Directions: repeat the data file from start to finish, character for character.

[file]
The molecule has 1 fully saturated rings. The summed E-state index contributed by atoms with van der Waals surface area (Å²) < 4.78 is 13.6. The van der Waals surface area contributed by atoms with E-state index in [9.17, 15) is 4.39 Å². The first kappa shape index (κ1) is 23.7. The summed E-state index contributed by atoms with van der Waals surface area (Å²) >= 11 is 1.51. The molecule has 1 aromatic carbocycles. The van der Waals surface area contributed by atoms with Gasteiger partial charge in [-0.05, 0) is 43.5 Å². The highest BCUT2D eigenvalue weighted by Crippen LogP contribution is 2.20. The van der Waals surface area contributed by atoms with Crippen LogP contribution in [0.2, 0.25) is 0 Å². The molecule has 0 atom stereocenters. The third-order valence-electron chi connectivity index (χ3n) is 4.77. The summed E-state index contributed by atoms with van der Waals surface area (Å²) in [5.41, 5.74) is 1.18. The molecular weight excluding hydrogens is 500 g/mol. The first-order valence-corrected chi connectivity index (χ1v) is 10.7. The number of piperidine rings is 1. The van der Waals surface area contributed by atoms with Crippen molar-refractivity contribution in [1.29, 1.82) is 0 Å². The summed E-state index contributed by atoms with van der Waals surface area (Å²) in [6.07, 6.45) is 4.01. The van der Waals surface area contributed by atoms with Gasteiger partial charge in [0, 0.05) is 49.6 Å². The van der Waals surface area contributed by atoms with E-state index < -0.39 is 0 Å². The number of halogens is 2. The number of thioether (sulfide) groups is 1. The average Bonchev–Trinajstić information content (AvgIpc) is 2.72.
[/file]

The molecule has 1 fully saturated rings. The summed E-state index contributed by atoms with van der Waals surface area (Å²) < 4.78 is 13.6. The van der Waals surface area contributed by atoms with E-state index in [9.17, 15) is 4.39 Å². The first kappa shape index (κ1) is 23.7. The summed E-state index contributed by atoms with van der Waals surface area (Å²) >= 11 is 1.51. The molecule has 1 aromatic carbocycles. The van der Waals surface area contributed by atoms with Gasteiger partial charge in [-0.05, 0) is 43.5 Å². The highest BCUT2D eigenvalue weighted by Crippen LogP contribution is 2.20. The van der Waals surface area contributed by atoms with Crippen LogP contribution in [0.2, 0.25) is 0 Å². The molecule has 0 atom stereocenters. The third-order valence-electron chi connectivity index (χ3n) is 4.77. The summed E-state index contributed by atoms with van der Waals surface area (Å²) in [5.41, 5.74) is 1.18. The molecular weight excluding hydrogens is 500 g/mol. The first-order valence-corrected chi connectivity index (χ1v) is 10.7. The number of piperidine rings is 1. The van der Waals surface area contributed by atoms with Crippen molar-refractivity contribution in [1.29, 1.82) is 0 Å². The summed E-state index contributed by atoms with van der Waals surface area (Å²) in [6.07, 6.45) is 4.01. The van der Waals surface area contributed by atoms with Gasteiger partial charge in [0, 0.05) is 49.6 Å². The van der Waals surface area contributed by atoms with E-state index < -0.39 is 0 Å². The number of halogens is 2. The number of thioether (sulfide) groups is 1. The average Bonchev–Trinajstić information content (AvgIpc) is 2.72.